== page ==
9 Primary Reasons Why Hospitals File for Bankruptcy

A study published in the Journal of Healthcare Management found that between 2000 and 2006, 42 acute-care hospitals in the United States filed for bankruptcy, and the most highly cited reason for filing was poor financial management.

Amy Yarbrough Landry, PhD, assistant professor of the Department of Health Services Administration at the University of Alabama at Birmingham, was one of the authors of the study, published in 2009. She found several "common themes" among hospitals that had to reorganize through bankruptcy. Here were nine of the most major ones, which were cited by bankrupt hospitals featured in the study.

1. Poor financial management. Unmanageable debt and inability to pay bills

2. Payer mix/reimbursement. Reductions in Medicare and Medicaid payments

3. Poor overall management. Ill-advised construction projects and physician practice purchases

4. Fraud allegations. Executive mismanagement of payrolls taxes/pensions, embezzlement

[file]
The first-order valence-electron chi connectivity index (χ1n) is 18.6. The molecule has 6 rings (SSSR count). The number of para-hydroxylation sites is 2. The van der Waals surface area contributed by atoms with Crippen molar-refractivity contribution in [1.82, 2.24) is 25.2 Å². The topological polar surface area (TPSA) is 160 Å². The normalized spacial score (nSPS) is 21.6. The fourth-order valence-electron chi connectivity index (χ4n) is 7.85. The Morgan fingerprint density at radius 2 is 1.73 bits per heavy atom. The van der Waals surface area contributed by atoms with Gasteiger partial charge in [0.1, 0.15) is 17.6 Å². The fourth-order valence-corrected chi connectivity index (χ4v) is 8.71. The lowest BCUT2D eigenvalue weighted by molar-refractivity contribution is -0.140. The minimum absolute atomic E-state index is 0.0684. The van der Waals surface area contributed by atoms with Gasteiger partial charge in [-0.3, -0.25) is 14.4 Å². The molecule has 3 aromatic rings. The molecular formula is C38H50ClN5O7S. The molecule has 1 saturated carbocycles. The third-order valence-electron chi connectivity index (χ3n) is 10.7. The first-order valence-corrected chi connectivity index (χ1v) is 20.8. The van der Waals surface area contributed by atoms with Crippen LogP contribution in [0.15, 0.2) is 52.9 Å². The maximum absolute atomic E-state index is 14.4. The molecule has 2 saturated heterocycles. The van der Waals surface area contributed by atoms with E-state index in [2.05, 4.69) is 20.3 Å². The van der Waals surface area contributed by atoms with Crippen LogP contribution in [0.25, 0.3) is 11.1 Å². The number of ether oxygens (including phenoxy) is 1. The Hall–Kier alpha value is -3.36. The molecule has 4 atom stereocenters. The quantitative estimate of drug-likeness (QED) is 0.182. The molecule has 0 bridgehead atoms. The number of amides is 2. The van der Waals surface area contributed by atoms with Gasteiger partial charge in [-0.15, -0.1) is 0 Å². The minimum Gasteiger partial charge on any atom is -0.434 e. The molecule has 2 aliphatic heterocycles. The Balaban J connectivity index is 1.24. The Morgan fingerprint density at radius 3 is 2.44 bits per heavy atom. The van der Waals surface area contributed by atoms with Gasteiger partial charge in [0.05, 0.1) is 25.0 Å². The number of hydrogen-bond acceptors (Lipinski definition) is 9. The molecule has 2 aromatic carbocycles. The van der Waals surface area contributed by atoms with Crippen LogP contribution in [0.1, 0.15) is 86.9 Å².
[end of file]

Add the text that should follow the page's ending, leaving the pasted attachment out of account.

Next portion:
5. Financial strategy. Filing for bankruptcy to become a cheaper, more attractive lure for buyers

6. Competition. Losing admissions and surgeries to area hospitals

7. Physician politics. Lack of physician support for management, physician flight

8. Workforce issues. Shortage of clinical workers, unionization

9. Declining volume.

More Articles on Hospitals and Bankruptcy:
Detroit-Area Hospitals Don't Expect Major Snags From City's Bankruptcy
Sound Shore Health System Gave CEO, CFO Payments Before Bankruptcy Filing
Chapter 9 Bankruptcy Hits Hardeman County Hospital in Texas

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